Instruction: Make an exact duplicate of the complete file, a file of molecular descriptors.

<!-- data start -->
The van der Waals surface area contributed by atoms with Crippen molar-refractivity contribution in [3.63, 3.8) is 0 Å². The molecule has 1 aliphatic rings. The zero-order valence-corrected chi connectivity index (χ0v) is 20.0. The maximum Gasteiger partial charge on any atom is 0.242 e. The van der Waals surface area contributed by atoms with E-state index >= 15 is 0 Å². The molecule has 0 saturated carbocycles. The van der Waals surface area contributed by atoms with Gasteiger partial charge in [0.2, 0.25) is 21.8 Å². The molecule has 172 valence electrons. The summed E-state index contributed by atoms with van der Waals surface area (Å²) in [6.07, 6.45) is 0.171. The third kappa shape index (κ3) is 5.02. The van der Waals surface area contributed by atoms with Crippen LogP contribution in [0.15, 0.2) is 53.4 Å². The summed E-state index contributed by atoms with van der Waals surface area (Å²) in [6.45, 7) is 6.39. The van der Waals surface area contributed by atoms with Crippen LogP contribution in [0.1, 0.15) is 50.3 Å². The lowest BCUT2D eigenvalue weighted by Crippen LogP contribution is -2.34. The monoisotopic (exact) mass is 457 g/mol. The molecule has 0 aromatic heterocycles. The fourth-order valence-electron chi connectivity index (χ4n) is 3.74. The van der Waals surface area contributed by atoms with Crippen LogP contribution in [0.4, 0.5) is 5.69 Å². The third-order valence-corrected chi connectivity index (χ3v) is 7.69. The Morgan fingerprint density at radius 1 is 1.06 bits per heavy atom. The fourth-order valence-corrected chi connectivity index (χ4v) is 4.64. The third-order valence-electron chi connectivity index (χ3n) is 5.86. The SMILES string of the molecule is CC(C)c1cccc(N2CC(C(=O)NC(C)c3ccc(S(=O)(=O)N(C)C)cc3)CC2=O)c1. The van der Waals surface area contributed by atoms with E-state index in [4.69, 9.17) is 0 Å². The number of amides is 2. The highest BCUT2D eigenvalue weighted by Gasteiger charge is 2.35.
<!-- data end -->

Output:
The van der Waals surface area contributed by atoms with Crippen molar-refractivity contribution in [3.63, 3.8) is 0 Å². The molecule has 1 aliphatic rings. The zero-order valence-corrected chi connectivity index (χ0v) is 20.0. The maximum Gasteiger partial charge on any atom is 0.242 e. The van der Waals surface area contributed by atoms with E-state index >= 15 is 0 Å². The molecule has 0 saturated carbocycles. The van der Waals surface area contributed by atoms with Gasteiger partial charge in [0.2, 0.25) is 21.8 Å². The molecule has 172 valence electrons. The summed E-state index contributed by atoms with van der Waals surface area (Å²) in [6.07, 6.45) is 0.171. The third kappa shape index (κ3) is 5.02. The van der Waals surface area contributed by atoms with Crippen LogP contribution in [0.15, 0.2) is 53.4 Å². The summed E-state index contributed by atoms with van der Waals surface area (Å²) in [6.45, 7) is 6.39. The van der Waals surface area contributed by atoms with Crippen LogP contribution in [0.1, 0.15) is 50.3 Å². The lowest BCUT2D eigenvalue weighted by Crippen LogP contribution is -2.34. The monoisotopic (exact) mass is 457 g/mol. The molecule has 0 aromatic heterocycles. The fourth-order valence-electron chi connectivity index (χ4n) is 3.74. The van der Waals surface area contributed by atoms with Crippen LogP contribution in [0.4, 0.5) is 5.69 Å². The third-order valence-corrected chi connectivity index (χ3v) is 7.69. The Morgan fingerprint density at radius 1 is 1.06 bits per heavy atom. The fourth-order valence-corrected chi connectivity index (χ4v) is 4.64. The third-order valence-electron chi connectivity index (χ3n) is 5.86. The SMILES string of the molecule is CC(C)c1cccc(N2CC(C(=O)NC(C)c3ccc(S(=O)(=O)N(C)C)cc3)CC2=O)c1. The van der Waals surface area contributed by atoms with E-state index in [4.69, 9.17) is 0 Å². The number of amides is 2. The highest BCUT2D eigenvalue weighted by Gasteiger charge is 2.35.